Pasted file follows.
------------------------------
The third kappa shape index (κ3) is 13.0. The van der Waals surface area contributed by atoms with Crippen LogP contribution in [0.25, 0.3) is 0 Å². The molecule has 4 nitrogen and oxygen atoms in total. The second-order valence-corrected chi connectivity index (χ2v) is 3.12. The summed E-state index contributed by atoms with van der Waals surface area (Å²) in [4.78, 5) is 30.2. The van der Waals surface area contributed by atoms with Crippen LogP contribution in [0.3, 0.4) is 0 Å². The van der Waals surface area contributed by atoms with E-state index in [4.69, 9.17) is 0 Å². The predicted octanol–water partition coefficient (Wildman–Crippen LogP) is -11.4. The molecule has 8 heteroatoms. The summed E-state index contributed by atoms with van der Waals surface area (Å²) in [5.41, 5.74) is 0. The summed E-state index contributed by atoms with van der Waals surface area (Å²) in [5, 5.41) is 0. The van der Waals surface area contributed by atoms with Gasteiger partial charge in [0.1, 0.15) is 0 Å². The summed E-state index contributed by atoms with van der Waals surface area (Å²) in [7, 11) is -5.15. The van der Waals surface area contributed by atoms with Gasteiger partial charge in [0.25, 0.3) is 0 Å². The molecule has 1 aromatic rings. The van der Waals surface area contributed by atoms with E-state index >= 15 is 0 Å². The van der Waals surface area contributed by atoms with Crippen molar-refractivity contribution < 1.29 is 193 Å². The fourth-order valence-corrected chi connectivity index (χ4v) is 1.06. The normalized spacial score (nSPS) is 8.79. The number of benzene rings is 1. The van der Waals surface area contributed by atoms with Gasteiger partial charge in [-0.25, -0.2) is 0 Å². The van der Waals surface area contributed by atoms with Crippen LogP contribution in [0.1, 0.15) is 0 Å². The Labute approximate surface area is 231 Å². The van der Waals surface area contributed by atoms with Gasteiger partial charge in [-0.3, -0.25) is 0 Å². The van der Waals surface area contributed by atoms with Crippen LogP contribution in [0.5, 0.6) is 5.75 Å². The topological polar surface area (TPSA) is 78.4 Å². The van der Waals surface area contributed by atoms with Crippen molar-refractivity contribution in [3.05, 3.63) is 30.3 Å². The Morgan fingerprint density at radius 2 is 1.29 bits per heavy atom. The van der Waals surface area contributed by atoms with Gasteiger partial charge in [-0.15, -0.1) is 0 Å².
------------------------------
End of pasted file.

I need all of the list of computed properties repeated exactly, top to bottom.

The third kappa shape index (κ3) is 13.0. The van der Waals surface area contributed by atoms with Crippen LogP contribution in [0.25, 0.3) is 0 Å². The molecule has 4 nitrogen and oxygen atoms in total. The second-order valence-corrected chi connectivity index (χ2v) is 3.12. The summed E-state index contributed by atoms with van der Waals surface area (Å²) in [4.78, 5) is 30.2. The van der Waals surface area contributed by atoms with Crippen LogP contribution in [0.3, 0.4) is 0 Å². The van der Waals surface area contributed by atoms with E-state index in [4.69, 9.17) is 0 Å². The predicted octanol–water partition coefficient (Wildman–Crippen LogP) is -11.4. The molecule has 8 heteroatoms. The summed E-state index contributed by atoms with van der Waals surface area (Å²) in [5.41, 5.74) is 0. The summed E-state index contributed by atoms with van der Waals surface area (Å²) in [5, 5.41) is 0. The van der Waals surface area contributed by atoms with Gasteiger partial charge in [0.1, 0.15) is 0 Å². The summed E-state index contributed by atoms with van der Waals surface area (Å²) in [7, 11) is -5.15. The van der Waals surface area contributed by atoms with Gasteiger partial charge in [0.25, 0.3) is 0 Å². The molecule has 1 aromatic rings. The van der Waals surface area contributed by atoms with E-state index >= 15 is 0 Å². The van der Waals surface area contributed by atoms with Crippen molar-refractivity contribution < 1.29 is 193 Å². The fourth-order valence-corrected chi connectivity index (χ4v) is 1.06. The normalized spacial score (nSPS) is 8.79. The number of benzene rings is 1. The van der Waals surface area contributed by atoms with Gasteiger partial charge in [-0.25, -0.2) is 0 Å². The van der Waals surface area contributed by atoms with Crippen LogP contribution in [0.1, 0.15) is 0 Å². The Labute approximate surface area is 231 Å². The van der Waals surface area contributed by atoms with Gasteiger partial charge in [-0.3, -0.25) is 0 Å². The van der Waals surface area contributed by atoms with Crippen LogP contribution in [0.5, 0.6) is 5.75 Å². The topological polar surface area (TPSA) is 78.4 Å². The van der Waals surface area contributed by atoms with Crippen molar-refractivity contribution in [3.05, 3.63) is 30.3 Å². The Morgan fingerprint density at radius 2 is 1.29 bits per heavy atom. The van der Waals surface area contributed by atoms with Gasteiger partial charge in [-0.15, -0.1) is 0 Å².